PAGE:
To many residents, especially those from a family tree with roots in our state, Florida means “land of flowers,” but should also mean fire, as in prescribed burning. Like most rural Floridians, I grew up with Florida’s culture of fire. I didn’t think much of it, because to me, it was like mowing a lawn, a regular task that showed pride of land ownership. A neighbor that didn’t mow his lawn not only made the neighborhood unsightly but potentially caused a lot of other problems, too. Good neighbors burned. It was as natural as the rain, and the land responded as it would after a good rain: It produced.
“Every time I fly toward Florida, I know I’ve crossed into the state when I see smoke plumes. It doesn’t matter what time of year. Nowhere else burns like they do in Florida.” – Howard K. Vincent, President & CEO, Pheasants Forever & Quail Forever
Serving on the national board of directors of the largest upland habitat organization in America, Quail Forever, gives me insight and perspective on Florida’s history and present use of prescribed fire. Turns out, Mr. Vincent is correct in his observations. Florida leads the nation in prescribed burns. In Florida, we burn 2.1M acres each year. No. 2 is Georgia at 1.2M per year and No. 3 is AL at 944,000 acres per year. Fire is a naturally occurring phenomenon across the entire North American continent. So why is it that Florida leads the nation and once pristine places like California boast only 35,000 prescribed burn acres but 4.4M acres of catastrophic wildfires – that destroy entire towns in growing frequency?
The answer, it turns out, is the very same thing that kept Florida free in 2020 from shutdowns found in other parts of the country. Florida doesn’t just do what Washington, D.C. says without some proof.
By the 1920s, major out of state timber interests were politically and financially influential. Foresters nationally believed annual burning did not allow forests to regenerate, that it resulted in soil impoverishment and encouraged “low-value” longleaf pines. From this viewpoint, the Clark-McNary Act of 1924 was passed. The Act withheld federal funds for forestry agencies that tolerated controlled burning. Washington, D.C. was going to have its way.
Also, during this time period, the American Forestry Association sponsored a massive propaganda campaign against burning. From 1927 to 1930, groups of men called “Dixie Crusaders” were sent to the rural South with movie projectors, posters, and pamphlets to educate people on the destructiveness of prescribed fire.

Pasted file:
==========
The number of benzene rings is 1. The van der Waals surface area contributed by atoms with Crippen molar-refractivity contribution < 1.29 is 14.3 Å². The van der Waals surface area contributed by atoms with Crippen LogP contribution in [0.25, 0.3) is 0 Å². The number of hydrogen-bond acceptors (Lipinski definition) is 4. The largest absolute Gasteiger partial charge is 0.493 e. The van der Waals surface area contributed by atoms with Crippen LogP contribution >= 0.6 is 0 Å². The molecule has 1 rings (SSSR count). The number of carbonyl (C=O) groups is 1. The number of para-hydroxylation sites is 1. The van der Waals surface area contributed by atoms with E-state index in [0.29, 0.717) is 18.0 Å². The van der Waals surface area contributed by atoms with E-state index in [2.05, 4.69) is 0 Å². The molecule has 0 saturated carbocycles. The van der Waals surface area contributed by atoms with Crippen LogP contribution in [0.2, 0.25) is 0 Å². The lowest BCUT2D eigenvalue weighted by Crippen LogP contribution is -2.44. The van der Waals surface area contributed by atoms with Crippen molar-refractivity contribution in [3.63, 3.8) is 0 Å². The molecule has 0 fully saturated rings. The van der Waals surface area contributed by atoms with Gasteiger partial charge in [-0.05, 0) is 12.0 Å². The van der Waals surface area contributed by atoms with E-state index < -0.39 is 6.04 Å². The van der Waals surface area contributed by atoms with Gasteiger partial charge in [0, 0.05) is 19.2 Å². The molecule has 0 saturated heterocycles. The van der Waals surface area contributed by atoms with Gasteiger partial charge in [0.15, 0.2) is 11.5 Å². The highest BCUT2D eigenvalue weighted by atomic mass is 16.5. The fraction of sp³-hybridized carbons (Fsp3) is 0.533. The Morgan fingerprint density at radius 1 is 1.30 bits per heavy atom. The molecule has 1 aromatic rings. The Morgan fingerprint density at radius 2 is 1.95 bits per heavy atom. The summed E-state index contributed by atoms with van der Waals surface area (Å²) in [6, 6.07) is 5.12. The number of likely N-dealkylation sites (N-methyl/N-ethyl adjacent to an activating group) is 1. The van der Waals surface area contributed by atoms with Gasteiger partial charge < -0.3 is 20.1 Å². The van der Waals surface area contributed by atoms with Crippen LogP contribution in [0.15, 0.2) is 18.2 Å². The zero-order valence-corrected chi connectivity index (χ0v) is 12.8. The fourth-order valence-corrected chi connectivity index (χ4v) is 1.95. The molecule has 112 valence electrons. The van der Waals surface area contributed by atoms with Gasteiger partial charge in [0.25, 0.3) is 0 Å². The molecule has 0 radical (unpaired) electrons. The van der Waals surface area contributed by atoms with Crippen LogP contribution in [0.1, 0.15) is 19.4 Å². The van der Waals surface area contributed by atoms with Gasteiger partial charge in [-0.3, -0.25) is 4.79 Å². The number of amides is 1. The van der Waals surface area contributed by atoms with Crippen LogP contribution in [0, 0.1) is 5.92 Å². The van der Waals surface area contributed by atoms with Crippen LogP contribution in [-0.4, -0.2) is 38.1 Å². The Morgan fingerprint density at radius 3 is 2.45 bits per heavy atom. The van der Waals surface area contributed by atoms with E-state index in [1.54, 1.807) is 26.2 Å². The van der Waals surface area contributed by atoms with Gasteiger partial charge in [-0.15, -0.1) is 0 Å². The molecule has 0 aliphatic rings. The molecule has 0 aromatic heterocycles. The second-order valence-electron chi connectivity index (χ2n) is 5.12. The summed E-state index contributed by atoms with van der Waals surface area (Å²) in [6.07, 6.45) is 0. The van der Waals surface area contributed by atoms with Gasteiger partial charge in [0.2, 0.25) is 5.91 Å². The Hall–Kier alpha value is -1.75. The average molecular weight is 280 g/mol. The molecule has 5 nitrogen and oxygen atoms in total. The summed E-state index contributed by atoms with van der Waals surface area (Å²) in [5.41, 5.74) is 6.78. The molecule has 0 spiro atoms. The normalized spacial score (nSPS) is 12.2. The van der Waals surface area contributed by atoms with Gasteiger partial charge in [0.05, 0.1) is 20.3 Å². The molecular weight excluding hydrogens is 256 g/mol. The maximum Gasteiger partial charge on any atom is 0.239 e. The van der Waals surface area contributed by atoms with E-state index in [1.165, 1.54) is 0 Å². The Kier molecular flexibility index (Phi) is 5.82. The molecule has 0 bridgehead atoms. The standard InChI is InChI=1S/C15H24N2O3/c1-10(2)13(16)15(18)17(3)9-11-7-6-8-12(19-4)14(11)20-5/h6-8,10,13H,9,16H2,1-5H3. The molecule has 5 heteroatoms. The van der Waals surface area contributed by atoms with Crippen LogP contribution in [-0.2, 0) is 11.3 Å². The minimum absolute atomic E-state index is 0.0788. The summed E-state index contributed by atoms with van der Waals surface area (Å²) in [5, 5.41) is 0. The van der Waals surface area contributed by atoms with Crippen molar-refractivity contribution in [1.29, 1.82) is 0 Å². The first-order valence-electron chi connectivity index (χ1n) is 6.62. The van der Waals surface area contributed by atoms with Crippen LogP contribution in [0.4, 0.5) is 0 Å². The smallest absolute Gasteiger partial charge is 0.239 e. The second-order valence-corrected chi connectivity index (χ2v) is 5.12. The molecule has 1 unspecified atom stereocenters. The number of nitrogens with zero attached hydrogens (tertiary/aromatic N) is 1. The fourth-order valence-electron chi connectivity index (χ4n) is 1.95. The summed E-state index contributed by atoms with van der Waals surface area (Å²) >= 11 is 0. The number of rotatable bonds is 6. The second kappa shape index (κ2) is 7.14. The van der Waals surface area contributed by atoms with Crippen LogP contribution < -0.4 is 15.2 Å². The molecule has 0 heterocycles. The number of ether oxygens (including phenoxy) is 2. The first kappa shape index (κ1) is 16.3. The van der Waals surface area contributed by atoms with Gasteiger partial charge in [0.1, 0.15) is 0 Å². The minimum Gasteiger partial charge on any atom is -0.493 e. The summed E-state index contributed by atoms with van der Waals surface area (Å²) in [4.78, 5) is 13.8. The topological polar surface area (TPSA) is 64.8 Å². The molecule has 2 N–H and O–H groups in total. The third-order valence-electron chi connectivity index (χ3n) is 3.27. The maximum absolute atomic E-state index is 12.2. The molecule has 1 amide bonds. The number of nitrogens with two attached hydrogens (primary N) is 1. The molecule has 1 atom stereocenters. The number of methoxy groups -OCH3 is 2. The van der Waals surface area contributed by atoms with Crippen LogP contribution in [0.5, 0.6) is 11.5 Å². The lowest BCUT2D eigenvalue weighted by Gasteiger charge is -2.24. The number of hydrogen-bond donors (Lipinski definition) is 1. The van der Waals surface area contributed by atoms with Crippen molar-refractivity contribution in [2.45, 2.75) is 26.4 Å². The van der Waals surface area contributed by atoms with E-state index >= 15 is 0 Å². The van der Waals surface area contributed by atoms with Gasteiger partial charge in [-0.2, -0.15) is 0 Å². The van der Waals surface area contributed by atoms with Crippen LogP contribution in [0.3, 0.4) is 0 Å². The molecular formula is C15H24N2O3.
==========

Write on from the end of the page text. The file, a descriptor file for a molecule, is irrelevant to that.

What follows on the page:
And who can forget one of the most effective advertising campaigns in U.S. history – Smokey the Bear. Created in the 1940s by the U.S. Forest Service and National Advertising Council, Smokey the Bear warned individuals of the dangers of all forest fires, with an emphasis on stomping them out.
Fortunate for us now, and the lands that we love, another interest was at work in the Florida panhandle during this same time period. Herbert Stoddard was working at a museum in Milwaukee, WI. In 1924, he was asked by the U.S. Bureau of Biological Survey to study the habitat and life of quail in the Red Hills region. He was raised in the Central Florida longleaf woods, so fire was natural to him. From his Red Hills study, he published The Bobwhite Quail: Its Habits, Preservation, and Increase in 1931. Today, we know this volume as the catalyst for active land management and, particularly, the use of modern-day prescribed burning. Starting with his research, we Floridians were able to forgo the mandate and propaganda from Washington, D.C., stand up to the out-of-state corporate interests, and do what we knew – and still know – is best for the land and lifestyle we love.
Thank goodness for the science behind the efforts to “just say no” and keeping fire as part of our culture. Today, Tall Timbers is the leader in the nation at spreading the message against Smokey the Bear – and other states are now taking notice.
So, when you see smoke, it’s just as good as a soaking rain. One could say it means there will be flowers in the land and others, like me, will say it means the land is free and independent-minded. Let’s keep being a role model and hope others find and relearn the lost ways.